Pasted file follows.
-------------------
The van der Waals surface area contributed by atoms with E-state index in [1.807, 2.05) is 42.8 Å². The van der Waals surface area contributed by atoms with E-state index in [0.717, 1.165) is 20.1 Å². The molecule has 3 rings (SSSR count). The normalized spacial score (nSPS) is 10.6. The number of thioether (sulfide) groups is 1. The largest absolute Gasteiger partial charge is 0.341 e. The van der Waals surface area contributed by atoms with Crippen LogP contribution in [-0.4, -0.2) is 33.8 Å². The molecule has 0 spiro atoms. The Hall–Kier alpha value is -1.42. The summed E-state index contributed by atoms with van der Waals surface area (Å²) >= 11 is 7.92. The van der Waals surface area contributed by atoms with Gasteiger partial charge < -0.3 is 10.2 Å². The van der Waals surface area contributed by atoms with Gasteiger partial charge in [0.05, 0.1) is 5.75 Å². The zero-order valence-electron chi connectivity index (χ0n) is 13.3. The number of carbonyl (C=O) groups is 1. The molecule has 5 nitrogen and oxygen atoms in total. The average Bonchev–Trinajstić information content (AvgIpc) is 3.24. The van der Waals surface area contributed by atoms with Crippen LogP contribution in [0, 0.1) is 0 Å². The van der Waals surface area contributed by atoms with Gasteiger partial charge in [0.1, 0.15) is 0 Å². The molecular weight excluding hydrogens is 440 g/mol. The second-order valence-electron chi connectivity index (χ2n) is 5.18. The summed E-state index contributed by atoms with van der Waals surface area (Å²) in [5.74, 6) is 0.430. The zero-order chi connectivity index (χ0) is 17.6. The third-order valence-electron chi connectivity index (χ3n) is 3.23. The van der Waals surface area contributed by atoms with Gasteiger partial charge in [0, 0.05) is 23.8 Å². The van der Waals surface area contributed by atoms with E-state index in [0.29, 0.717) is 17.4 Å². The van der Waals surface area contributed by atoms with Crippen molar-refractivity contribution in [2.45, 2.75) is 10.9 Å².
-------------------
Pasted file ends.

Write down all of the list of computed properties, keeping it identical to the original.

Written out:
The van der Waals surface area contributed by atoms with E-state index in [1.807, 2.05) is 42.8 Å². The van der Waals surface area contributed by atoms with E-state index in [0.717, 1.165) is 20.1 Å². The molecule has 3 rings (SSSR count). The normalized spacial score (nSPS) is 10.6. The number of thioether (sulfide) groups is 1. The largest absolute Gasteiger partial charge is 0.341 e. The van der Waals surface area contributed by atoms with Crippen LogP contribution in [-0.4, -0.2) is 33.8 Å². The molecule has 0 spiro atoms. The Hall–Kier alpha value is -1.42. The summed E-state index contributed by atoms with van der Waals surface area (Å²) >= 11 is 7.92. The van der Waals surface area contributed by atoms with Gasteiger partial charge < -0.3 is 10.2 Å². The van der Waals surface area contributed by atoms with Gasteiger partial charge in [0.05, 0.1) is 5.75 Å². The zero-order valence-electron chi connectivity index (χ0n) is 13.3. The number of carbonyl (C=O) groups is 1. The molecule has 5 nitrogen and oxygen atoms in total. The average Bonchev–Trinajstić information content (AvgIpc) is 3.24. The van der Waals surface area contributed by atoms with Crippen LogP contribution in [0, 0.1) is 0 Å². The van der Waals surface area contributed by atoms with Gasteiger partial charge in [0.1, 0.15) is 0 Å². The molecular weight excluding hydrogens is 440 g/mol. The second-order valence-electron chi connectivity index (χ2n) is 5.18. The summed E-state index contributed by atoms with van der Waals surface area (Å²) in [5.74, 6) is 0.430. The zero-order chi connectivity index (χ0) is 17.6. The third-order valence-electron chi connectivity index (χ3n) is 3.23. The van der Waals surface area contributed by atoms with Gasteiger partial charge in [0, 0.05) is 23.8 Å². The van der Waals surface area contributed by atoms with E-state index in [0.29, 0.717) is 17.4 Å². The van der Waals surface area contributed by atoms with Crippen molar-refractivity contribution in [2.45, 2.75) is 10.9 Å².